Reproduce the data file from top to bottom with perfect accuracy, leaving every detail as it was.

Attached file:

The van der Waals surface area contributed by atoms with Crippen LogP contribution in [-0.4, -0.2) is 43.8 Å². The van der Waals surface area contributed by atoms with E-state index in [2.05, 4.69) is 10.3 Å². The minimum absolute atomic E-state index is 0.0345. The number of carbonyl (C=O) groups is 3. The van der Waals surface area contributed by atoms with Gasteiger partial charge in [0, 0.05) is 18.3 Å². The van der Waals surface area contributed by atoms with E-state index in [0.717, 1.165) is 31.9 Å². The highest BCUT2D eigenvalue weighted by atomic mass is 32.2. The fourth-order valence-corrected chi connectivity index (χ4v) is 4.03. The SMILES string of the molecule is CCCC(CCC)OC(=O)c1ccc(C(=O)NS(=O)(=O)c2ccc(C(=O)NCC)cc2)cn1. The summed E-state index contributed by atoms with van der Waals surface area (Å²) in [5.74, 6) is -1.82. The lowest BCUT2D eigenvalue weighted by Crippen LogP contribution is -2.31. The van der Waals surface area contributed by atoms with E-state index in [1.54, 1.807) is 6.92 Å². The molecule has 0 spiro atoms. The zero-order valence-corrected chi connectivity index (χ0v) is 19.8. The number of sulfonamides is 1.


The van der Waals surface area contributed by atoms with Crippen LogP contribution in [-0.4, -0.2) is 43.8 Å². The van der Waals surface area contributed by atoms with E-state index in [2.05, 4.69) is 10.3 Å². The minimum absolute atomic E-state index is 0.0345. The number of carbonyl (C=O) groups is 3. The van der Waals surface area contributed by atoms with Gasteiger partial charge in [0, 0.05) is 18.3 Å². The van der Waals surface area contributed by atoms with E-state index in [0.717, 1.165) is 31.9 Å². The highest BCUT2D eigenvalue weighted by atomic mass is 32.2. The fourth-order valence-corrected chi connectivity index (χ4v) is 4.03. The SMILES string of the molecule is CCCC(CCC)OC(=O)c1ccc(C(=O)NS(=O)(=O)c2ccc(C(=O)NCC)cc2)cn1. The summed E-state index contributed by atoms with van der Waals surface area (Å²) in [5.74, 6) is -1.82. The lowest BCUT2D eigenvalue weighted by Crippen LogP contribution is -2.31. The van der Waals surface area contributed by atoms with E-state index in [1.54, 1.807) is 6.92 Å². The molecule has 0 spiro atoms. The zero-order valence-corrected chi connectivity index (χ0v) is 19.8. The number of sulfonamides is 1.